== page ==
We improved the economic structure to raise the quality and efficiency of economic development. A shift from fast growth to sound growth was a fundamental change in the priorities of China's development in the past decade. We took strategic adjustment of the economic structure as the main task of shifting the growth model, and raised the quality, expanded the scope and bolstered the momentum of development. To balance the development of domestic and external demand, we rolled out a number of policies and measures to boost domestic demand. As a result, our current account surplus as a percentage of GDP came down to 2.8 percent, the contribution of final consumption to economic growth rose from 43.9 percent to 50.8 percent, and a pattern in which economic growth is jointly driven by consumption, investment and export is taking shape. Guided by an innovation-oriented approach, we formulated and implemented the mid- and long-term programs for science and technology, education and human resources development. National R&D spending as a percentage of GDP rose from 1.23 percent to 1.83 percent, the number of granted patents increased by 18.2 times, and enterprises have become the backbone of investment and R&D activities. We pursued economic growth by relying on the coordinated development of primary, secondary and tertiary industries. Overall agricultural productivity was enhanced, grain output grew for eight consecutive years, and grain reserves reached a historic high of over 250 million tons. The manufacturing sector became the largest in the world. High-tech manufacturing expanded at an average rate of 22 percent annually and became a leading pillar industry in the economy. Value-added of the service sector as a share of GDP increased by 1.6 percentage points and modern service industries such as finance, insurance, logistics, software and information enjoyed fast development. We promoted parallel development of industrialization, urbanization and agricultural modernization, implemented the overall strategies for development of different regions and achieved initial success in closing the widening gaps between industry and agriculture, urban and rural areas, and among different regions. The urbanization rate rose from 39.1 percent to 51.3 percent, bringing a historic change in China's urban-rural structure. Since 2008, the central, western and northeastern regions have been growing faster than the eastern region and the share of gross output of these regions in the national total has notably risen. A regional development pattern featuring sound interaction among regions and distinctive local features is coming into being.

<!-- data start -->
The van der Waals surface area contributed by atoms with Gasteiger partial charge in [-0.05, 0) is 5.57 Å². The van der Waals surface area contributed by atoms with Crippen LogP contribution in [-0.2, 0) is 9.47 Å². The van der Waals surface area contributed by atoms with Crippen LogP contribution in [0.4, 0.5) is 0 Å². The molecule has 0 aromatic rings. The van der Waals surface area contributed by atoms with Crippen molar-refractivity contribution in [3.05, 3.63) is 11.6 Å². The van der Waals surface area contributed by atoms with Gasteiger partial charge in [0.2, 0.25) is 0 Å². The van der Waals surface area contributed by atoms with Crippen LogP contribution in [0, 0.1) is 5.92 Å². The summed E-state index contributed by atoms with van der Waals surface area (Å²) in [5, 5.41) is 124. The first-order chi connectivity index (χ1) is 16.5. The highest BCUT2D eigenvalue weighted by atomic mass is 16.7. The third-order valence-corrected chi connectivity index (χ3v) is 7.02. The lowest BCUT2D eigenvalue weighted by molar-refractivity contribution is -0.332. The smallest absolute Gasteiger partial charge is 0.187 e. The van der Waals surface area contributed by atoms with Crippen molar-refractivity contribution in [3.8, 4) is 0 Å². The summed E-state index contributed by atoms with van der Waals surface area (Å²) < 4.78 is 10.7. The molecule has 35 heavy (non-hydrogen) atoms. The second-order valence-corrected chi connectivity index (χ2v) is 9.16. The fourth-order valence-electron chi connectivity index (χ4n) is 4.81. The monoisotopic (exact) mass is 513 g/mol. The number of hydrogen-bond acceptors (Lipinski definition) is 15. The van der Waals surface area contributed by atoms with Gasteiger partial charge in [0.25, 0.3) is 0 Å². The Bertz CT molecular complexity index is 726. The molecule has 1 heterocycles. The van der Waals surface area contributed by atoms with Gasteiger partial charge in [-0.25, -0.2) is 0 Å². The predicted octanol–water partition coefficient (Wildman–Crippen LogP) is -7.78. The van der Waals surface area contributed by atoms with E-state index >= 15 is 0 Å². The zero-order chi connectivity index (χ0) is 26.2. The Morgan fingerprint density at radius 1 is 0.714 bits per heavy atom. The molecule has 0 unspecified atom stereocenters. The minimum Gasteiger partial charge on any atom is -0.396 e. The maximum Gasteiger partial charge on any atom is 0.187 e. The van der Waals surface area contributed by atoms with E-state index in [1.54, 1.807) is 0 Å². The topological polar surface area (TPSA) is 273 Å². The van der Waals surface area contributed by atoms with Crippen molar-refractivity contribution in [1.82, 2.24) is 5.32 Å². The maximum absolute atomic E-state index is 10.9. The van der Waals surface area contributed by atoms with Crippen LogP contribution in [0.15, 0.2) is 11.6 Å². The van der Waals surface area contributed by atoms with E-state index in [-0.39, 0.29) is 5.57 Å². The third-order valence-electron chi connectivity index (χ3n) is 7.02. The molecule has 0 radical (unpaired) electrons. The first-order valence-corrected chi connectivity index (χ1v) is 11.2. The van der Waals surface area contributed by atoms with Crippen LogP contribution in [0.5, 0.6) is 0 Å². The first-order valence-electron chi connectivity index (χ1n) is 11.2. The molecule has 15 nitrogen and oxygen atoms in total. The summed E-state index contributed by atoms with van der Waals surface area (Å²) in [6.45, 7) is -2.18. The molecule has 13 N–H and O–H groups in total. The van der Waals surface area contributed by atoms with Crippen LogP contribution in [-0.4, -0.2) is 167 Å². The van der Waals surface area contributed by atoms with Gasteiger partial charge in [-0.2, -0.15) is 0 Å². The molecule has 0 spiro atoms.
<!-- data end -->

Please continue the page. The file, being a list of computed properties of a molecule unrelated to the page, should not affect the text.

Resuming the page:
1   2   3   Next  

Print E-mail Bookmark and Share

Go to Forum >>0 Comment(s)

No comments.

Add your comments...

  • User Name Required
  • Your Comment
  • Enter the words you see:   
    Racist, abusive and off-topic comments may be removed by the moderator.
Send your storiesGet more from